This is why are ships called ‘she’ and ‘her’ and how this tradition began?

The wooden figurehead from Royal Navy ship HMS Arethusa. Photo: Historic England/PA Wire
The wooden figurehead from Royal Navy ship HMS Arethusa. Photo: Historic England/PA Wire
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FROM women carved as wooden figureheads for a ship to calling vessels ‘she’ and ‘her’, ships have had a long history of being ‘female’.

Superstitious sailors believed that women on board ships were unlucky but that a naked woman could help to calm a storm at sea.

Consequently, female figureheads have always been a popular choice to adorn the front of wooden-hulled vessels.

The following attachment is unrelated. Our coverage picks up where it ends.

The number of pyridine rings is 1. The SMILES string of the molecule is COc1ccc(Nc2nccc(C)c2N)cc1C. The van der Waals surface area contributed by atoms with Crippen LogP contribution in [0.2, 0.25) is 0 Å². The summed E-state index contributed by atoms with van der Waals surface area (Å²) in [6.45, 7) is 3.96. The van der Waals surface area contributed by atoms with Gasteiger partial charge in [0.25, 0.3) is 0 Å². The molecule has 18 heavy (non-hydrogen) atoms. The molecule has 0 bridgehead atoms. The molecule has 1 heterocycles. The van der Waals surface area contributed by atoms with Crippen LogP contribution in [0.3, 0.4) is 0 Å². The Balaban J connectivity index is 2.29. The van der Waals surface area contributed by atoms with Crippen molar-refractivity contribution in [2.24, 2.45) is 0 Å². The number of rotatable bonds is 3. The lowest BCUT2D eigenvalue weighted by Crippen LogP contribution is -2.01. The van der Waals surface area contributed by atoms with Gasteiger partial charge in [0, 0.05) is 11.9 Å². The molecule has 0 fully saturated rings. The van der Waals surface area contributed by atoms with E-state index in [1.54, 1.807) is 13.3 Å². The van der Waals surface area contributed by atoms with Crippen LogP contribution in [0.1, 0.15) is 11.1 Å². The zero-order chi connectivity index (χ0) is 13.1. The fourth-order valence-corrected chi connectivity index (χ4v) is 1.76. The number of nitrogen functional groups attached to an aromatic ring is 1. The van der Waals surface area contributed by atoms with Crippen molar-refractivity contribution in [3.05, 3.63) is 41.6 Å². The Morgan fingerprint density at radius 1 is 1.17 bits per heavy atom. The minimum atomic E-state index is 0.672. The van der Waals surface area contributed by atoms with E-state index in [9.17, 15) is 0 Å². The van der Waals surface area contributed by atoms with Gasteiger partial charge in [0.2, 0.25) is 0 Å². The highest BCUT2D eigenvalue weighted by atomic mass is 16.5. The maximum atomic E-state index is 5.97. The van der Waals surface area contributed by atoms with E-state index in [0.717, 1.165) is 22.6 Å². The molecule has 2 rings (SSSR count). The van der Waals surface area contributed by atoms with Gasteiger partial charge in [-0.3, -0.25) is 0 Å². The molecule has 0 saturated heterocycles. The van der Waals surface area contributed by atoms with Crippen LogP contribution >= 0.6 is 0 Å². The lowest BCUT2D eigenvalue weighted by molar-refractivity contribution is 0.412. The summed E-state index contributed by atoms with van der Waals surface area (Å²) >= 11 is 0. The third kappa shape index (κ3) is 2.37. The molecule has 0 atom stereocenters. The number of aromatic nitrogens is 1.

The origins of a ship’s figurehead stretch back to the early days of seafaring, with some used as religious symbols to protect the ship.

This idea of ‘protection’ is also seen as one of the reasons why ships are named as ‘she’ or ‘her’.

As former First Sea Lord Admiral Lord West put it today during an interview with BBC Radio 4,  ships are ‘almost seen as a mother’ to protect sailors from the ‘dangers of the sea and the violence of the enemy’.

Other theories dispute this claiming the origins are rooted in language like Latin, where the word for ship, ‘navis’ is feminine, with other languages also using feminine-based words to describe ships.

However, for many historians, this theory doesn’t hold water.